BOX 4 Considerations for Diet Trials

The closer the taxonomic relationship between meat sources, the higher the risk for immunologic cross-reactivity between proteins.16 In vitro, allergens from chicken, can cross-react with those from other poultry; identical cross-reactivity exists for beef and other ruminant proteins.16 As the variety of protein sources available in commercial pet foods has expanded and the habit of feeding table scraps has increased, the choice of novel protein sources has become more limited.

Hydrolyzed protein diets are used for the diagnosis and management of dogs with food allergies; in these diets, enzymatic hydrolysis is used to convert native proteins into small peptides that are less likely to be allergenic.15 However, two recent studies found that dogs allergic to soy and chicken experienced flares when fed a hydrolyzed soy or chicken diet.17 Additionally, in a recent randomized, double-blinded, crossover trial, a hydrolyzed poultry feather diet did not induce pruritus flares in any of 10 dogs with chicken-induced pruritic food allergy, whereas several dogs had flares after eating a hydrolyzed chicken liver diet.17 Hydrolysate-containing diets are probably best used in dogs with no suspected hypersensitivity to the original source of hydrolyzed peptides.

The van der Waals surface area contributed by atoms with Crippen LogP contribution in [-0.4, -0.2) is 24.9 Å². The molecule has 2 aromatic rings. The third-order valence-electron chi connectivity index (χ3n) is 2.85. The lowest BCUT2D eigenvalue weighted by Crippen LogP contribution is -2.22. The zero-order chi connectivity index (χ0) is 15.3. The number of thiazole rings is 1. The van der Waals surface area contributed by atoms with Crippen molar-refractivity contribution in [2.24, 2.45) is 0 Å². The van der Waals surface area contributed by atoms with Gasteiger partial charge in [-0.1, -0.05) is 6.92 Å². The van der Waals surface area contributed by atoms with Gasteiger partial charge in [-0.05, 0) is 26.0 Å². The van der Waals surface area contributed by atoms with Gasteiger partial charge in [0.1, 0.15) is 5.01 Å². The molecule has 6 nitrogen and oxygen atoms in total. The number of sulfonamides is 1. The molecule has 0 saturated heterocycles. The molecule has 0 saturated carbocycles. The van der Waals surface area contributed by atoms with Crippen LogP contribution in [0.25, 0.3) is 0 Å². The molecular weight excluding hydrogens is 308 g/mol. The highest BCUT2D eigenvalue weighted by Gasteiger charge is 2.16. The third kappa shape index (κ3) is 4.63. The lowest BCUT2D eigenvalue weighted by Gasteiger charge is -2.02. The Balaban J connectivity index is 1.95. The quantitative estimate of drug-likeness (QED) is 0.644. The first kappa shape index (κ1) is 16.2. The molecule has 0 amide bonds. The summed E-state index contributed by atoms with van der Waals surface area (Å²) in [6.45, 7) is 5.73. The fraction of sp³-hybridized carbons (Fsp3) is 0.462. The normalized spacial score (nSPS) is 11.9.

Diet trials should never be performed with “pet store brand” diets because these diets often contain trace amounts of important allergens not listed on the label.18 Many flavored medications (chewable heartworm prophylactics, flavored antibiotics, and vitamin tablets), especially over-the-counter medications, may contain unwanted/ hidden proteins. All flavored medication should therefore be avoided, including medication packaged in gelatin capsules. Regardless of the diet chosen, compliance is paramount and strict adherence to the prescribed food is necessary.